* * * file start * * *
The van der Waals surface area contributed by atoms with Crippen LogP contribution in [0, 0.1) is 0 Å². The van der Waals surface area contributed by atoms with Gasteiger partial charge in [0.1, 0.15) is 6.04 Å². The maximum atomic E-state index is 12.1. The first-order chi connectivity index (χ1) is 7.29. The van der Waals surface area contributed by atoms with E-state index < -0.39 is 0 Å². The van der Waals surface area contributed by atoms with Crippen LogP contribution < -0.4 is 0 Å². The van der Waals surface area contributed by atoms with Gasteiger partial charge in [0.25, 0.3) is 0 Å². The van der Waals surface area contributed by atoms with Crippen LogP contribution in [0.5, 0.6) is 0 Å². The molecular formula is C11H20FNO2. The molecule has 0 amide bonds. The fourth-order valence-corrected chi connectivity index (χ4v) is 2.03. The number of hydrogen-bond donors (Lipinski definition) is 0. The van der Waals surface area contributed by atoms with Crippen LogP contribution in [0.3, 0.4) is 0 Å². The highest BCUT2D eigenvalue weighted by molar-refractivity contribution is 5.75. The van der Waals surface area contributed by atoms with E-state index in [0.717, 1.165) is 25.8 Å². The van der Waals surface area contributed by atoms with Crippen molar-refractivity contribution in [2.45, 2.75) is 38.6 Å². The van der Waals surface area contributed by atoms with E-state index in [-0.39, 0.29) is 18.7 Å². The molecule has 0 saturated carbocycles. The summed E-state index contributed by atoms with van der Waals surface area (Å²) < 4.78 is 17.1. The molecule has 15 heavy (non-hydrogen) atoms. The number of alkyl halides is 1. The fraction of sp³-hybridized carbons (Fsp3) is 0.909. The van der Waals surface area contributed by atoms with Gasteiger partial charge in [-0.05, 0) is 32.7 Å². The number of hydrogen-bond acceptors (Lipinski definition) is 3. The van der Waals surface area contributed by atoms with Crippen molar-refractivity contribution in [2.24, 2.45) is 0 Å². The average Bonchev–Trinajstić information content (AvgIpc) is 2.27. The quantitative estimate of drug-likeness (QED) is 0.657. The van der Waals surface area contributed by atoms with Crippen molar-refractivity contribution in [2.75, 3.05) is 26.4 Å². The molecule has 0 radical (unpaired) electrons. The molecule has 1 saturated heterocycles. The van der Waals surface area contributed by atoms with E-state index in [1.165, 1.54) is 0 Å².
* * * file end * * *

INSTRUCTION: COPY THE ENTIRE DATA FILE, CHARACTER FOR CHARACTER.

The van der Waals surface area contributed by atoms with Crippen LogP contribution in [0, 0.1) is 0 Å². The van der Waals surface area contributed by atoms with Gasteiger partial charge in [0.1, 0.15) is 6.04 Å². The maximum atomic E-state index is 12.1. The first-order chi connectivity index (χ1) is 7.29. The van der Waals surface area contributed by atoms with E-state index < -0.39 is 0 Å². The van der Waals surface area contributed by atoms with Crippen LogP contribution < -0.4 is 0 Å². The van der Waals surface area contributed by atoms with Gasteiger partial charge in [0.25, 0.3) is 0 Å². The van der Waals surface area contributed by atoms with Crippen LogP contribution in [0.5, 0.6) is 0 Å². The molecular formula is C11H20FNO2. The molecule has 0 amide bonds. The fourth-order valence-corrected chi connectivity index (χ4v) is 2.03. The number of hydrogen-bond donors (Lipinski definition) is 0. The van der Waals surface area contributed by atoms with Crippen LogP contribution in [0.3, 0.4) is 0 Å². The highest BCUT2D eigenvalue weighted by molar-refractivity contribution is 5.75. The van der Waals surface area contributed by atoms with E-state index in [0.717, 1.165) is 25.8 Å². The van der Waals surface area contributed by atoms with Crippen molar-refractivity contribution in [2.45, 2.75) is 38.6 Å². The van der Waals surface area contributed by atoms with E-state index in [-0.39, 0.29) is 18.7 Å². The molecule has 0 saturated carbocycles. The summed E-state index contributed by atoms with van der Waals surface area (Å²) < 4.78 is 17.1. The molecule has 15 heavy (non-hydrogen) atoms. The number of alkyl halides is 1. The fraction of sp³-hybridized carbons (Fsp3) is 0.909. The van der Waals surface area contributed by atoms with Gasteiger partial charge in [-0.05, 0) is 32.7 Å². The number of hydrogen-bond acceptors (Lipinski definition) is 3. The van der Waals surface area contributed by atoms with Crippen molar-refractivity contribution in [2.24, 2.45) is 0 Å². The average Bonchev–Trinajstić information content (AvgIpc) is 2.27. The quantitative estimate of drug-likeness (QED) is 0.657. The van der Waals surface area contributed by atoms with Crippen molar-refractivity contribution in [2.75, 3.05) is 26.4 Å². The molecule has 0 radical (unpaired) electrons. The molecule has 1 saturated heterocycles. The van der Waals surface area contributed by atoms with E-state index in [1.165, 1.54) is 0 Å².